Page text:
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Hamlet review at Park Theatre, London – ‘peculiar and pointless’

Gyles Brandredth, Benet Brandredth and Kosha Engler at Park Theatre, London. Photo: Francis Loney Gyles Brandredth, Benet Brandredth and Kosha Engler at Park Theatre, London. Photo: Francis Loney
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There’s vanity, and then there’s the Brandreth family Hamlet. Mercifully condensed to 90 minutes and incomprehensibly to three performers, the production takes place around a kitchen table, with Gyles, his son Benet and Benet’s wife Kosha Engler delivering a greatest hits version of the play.

Brandreth Jr plays Hamlet, while Brandreth Sr and Engler play all the other parts. This is confusing. Papa Brandreth is dead one second and then just wakes up and plays someone else a second later, while Laertes and Gertrude have morphed into one gender-confused person. Possibly.

While Engler and Brandreth the Greater come on as different characters every few seconds, Brandreth the Lesser struggles to give depth to just one. He manages two modes of delivery: loud bluster and quiet bluster.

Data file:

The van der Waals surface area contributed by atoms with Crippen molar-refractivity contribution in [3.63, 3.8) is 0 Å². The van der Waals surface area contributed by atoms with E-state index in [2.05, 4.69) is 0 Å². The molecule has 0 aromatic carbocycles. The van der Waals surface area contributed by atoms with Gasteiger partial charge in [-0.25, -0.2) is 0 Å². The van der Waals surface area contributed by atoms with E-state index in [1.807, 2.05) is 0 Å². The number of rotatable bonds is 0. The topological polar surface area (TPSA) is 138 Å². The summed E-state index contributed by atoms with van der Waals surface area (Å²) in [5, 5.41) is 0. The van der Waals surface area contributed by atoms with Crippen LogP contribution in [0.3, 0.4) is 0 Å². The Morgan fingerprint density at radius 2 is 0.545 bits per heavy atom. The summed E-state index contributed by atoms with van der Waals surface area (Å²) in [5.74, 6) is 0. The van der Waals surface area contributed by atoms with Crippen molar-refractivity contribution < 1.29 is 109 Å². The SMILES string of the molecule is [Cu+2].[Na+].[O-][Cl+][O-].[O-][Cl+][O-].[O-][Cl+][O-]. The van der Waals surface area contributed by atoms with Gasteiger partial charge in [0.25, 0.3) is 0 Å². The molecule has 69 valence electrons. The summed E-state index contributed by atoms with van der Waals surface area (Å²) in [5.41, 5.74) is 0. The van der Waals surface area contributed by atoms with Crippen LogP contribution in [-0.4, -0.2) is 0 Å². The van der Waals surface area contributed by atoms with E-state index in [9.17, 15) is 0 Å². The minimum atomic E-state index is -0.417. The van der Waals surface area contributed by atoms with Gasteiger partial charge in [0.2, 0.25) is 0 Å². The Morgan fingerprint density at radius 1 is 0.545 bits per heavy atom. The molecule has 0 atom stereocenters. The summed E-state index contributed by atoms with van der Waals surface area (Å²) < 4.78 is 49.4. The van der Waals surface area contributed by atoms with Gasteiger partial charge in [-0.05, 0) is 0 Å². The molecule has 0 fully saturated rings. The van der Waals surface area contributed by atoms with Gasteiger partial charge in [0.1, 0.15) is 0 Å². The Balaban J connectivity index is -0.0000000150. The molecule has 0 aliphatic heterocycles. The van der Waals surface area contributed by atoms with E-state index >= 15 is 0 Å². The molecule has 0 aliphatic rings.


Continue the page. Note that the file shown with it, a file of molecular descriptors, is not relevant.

The mixed roles also add some peculiar Oedipal and Electric layers, not least when Brandreth Beta’s real-life wife Engler plays his mum who’s in love with his real-life dad playing his uncle.

Simon Evans and David Aula both direct, and the actors are mostly where they need to be. Sometimes, however, they’re in places they absolutely don’t need to be, like dancing on the kitchen worktop. And Brandreth Major does often look like he’s ended up here accidentally – as if, by slowly walking across stage, he hopes he can style it out without anyone noticing.

These are talented people, no denying. Brandreth B is a barrister and novelist by day, Engler is the voice of cosmetics company Maybelline, and as for Brandreth G, well the list never ends: former Conservative MP, Countdown regular, European Monopoly champion. He even signed a cheque for £96 billion once.

But none of that helps here. Polly Sullivan’s set – a pretty country kitchen – provides a few distractions for anyone who, heaven forbid, has zoned out of the action. In the end, the production offers very little point, and even less pleasure.

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Gyles Brandreth and family star in a decidedly peculiar vanity Hamlet